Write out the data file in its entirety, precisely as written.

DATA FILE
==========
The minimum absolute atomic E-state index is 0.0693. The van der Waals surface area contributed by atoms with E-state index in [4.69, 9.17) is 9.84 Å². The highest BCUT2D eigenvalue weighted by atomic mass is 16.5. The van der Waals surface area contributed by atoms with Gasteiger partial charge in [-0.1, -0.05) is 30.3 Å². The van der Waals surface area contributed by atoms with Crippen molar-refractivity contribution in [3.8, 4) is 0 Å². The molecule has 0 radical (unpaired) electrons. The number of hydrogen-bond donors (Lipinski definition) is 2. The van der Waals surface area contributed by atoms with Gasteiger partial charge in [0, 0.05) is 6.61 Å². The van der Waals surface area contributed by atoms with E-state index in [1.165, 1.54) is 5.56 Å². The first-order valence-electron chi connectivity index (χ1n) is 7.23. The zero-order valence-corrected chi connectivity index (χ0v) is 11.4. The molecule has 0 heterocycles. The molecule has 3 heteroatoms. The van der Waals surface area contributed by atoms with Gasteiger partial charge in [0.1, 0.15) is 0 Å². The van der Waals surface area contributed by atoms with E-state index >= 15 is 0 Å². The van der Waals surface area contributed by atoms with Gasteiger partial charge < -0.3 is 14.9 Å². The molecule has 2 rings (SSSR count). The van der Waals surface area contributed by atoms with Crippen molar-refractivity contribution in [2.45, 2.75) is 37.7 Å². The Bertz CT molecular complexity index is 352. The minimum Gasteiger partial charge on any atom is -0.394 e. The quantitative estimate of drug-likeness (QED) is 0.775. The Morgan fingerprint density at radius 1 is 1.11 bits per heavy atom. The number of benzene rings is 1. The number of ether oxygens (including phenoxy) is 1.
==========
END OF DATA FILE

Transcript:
The minimum absolute atomic E-state index is 0.0693. The van der Waals surface area contributed by atoms with E-state index in [4.69, 9.17) is 9.84 Å². The highest BCUT2D eigenvalue weighted by atomic mass is 16.5. The van der Waals surface area contributed by atoms with Gasteiger partial charge in [-0.1, -0.05) is 30.3 Å². The van der Waals surface area contributed by atoms with Crippen molar-refractivity contribution in [3.8, 4) is 0 Å². The molecule has 0 radical (unpaired) electrons. The number of hydrogen-bond donors (Lipinski definition) is 2. The van der Waals surface area contributed by atoms with Gasteiger partial charge in [0, 0.05) is 6.61 Å². The van der Waals surface area contributed by atoms with E-state index in [1.165, 1.54) is 5.56 Å². The first-order valence-electron chi connectivity index (χ1n) is 7.23. The zero-order valence-corrected chi connectivity index (χ0v) is 11.4. The molecule has 0 heterocycles. The molecule has 3 heteroatoms. The van der Waals surface area contributed by atoms with Gasteiger partial charge in [0.1, 0.15) is 0 Å². The van der Waals surface area contributed by atoms with E-state index >= 15 is 0 Å². The van der Waals surface area contributed by atoms with Gasteiger partial charge < -0.3 is 14.9 Å². The molecule has 2 rings (SSSR count). The van der Waals surface area contributed by atoms with Crippen molar-refractivity contribution in [2.45, 2.75) is 37.7 Å². The Bertz CT molecular complexity index is 352. The minimum Gasteiger partial charge on any atom is -0.394 e. The quantitative estimate of drug-likeness (QED) is 0.775. The Morgan fingerprint density at radius 1 is 1.11 bits per heavy atom. The number of benzene rings is 1. The number of ether oxygens (including phenoxy) is 1.